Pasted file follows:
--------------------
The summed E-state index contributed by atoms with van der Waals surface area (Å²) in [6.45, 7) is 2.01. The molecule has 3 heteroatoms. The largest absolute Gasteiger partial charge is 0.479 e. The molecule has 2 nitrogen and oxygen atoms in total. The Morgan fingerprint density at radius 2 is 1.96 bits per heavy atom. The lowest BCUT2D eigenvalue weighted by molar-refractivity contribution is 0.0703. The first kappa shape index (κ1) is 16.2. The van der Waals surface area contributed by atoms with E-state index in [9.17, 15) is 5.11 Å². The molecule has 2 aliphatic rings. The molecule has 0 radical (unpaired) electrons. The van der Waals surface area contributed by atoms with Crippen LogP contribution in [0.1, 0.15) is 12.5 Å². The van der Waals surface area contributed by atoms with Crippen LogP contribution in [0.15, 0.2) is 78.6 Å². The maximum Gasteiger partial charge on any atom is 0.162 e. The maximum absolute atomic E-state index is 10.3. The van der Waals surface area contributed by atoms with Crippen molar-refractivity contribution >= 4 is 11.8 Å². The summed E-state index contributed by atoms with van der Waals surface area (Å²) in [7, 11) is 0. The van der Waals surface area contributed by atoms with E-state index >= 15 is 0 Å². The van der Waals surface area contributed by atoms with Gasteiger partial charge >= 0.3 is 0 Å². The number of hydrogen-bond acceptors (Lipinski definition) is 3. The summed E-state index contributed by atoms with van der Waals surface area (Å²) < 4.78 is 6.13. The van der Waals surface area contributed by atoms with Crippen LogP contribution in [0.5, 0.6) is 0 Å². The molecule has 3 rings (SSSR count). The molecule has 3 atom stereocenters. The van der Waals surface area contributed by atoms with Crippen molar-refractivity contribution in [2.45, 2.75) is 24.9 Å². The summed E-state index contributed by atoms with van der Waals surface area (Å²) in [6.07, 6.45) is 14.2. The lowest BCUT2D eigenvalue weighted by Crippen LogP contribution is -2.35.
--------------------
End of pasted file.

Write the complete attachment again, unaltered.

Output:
The summed E-state index contributed by atoms with van der Waals surface area (Å²) in [6.45, 7) is 2.01. The molecule has 3 heteroatoms. The largest absolute Gasteiger partial charge is 0.479 e. The molecule has 2 nitrogen and oxygen atoms in total. The Morgan fingerprint density at radius 2 is 1.96 bits per heavy atom. The lowest BCUT2D eigenvalue weighted by molar-refractivity contribution is 0.0703. The first kappa shape index (κ1) is 16.2. The van der Waals surface area contributed by atoms with E-state index in [9.17, 15) is 5.11 Å². The molecule has 2 aliphatic rings. The molecule has 0 radical (unpaired) electrons. The van der Waals surface area contributed by atoms with Crippen LogP contribution in [0.1, 0.15) is 12.5 Å². The van der Waals surface area contributed by atoms with Crippen LogP contribution in [0.15, 0.2) is 78.6 Å². The maximum Gasteiger partial charge on any atom is 0.162 e. The maximum absolute atomic E-state index is 10.3. The van der Waals surface area contributed by atoms with Crippen molar-refractivity contribution >= 4 is 11.8 Å². The summed E-state index contributed by atoms with van der Waals surface area (Å²) in [7, 11) is 0. The van der Waals surface area contributed by atoms with E-state index >= 15 is 0 Å². The van der Waals surface area contributed by atoms with Gasteiger partial charge >= 0.3 is 0 Å². The number of hydrogen-bond acceptors (Lipinski definition) is 3. The summed E-state index contributed by atoms with van der Waals surface area (Å²) < 4.78 is 6.13. The van der Waals surface area contributed by atoms with Crippen LogP contribution in [0.5, 0.6) is 0 Å². The molecule has 3 rings (SSSR count). The molecule has 3 atom stereocenters. The van der Waals surface area contributed by atoms with Crippen molar-refractivity contribution in [2.45, 2.75) is 24.9 Å². The summed E-state index contributed by atoms with van der Waals surface area (Å²) in [6.07, 6.45) is 14.2. The lowest BCUT2D eigenvalue weighted by Crippen LogP contribution is -2.35.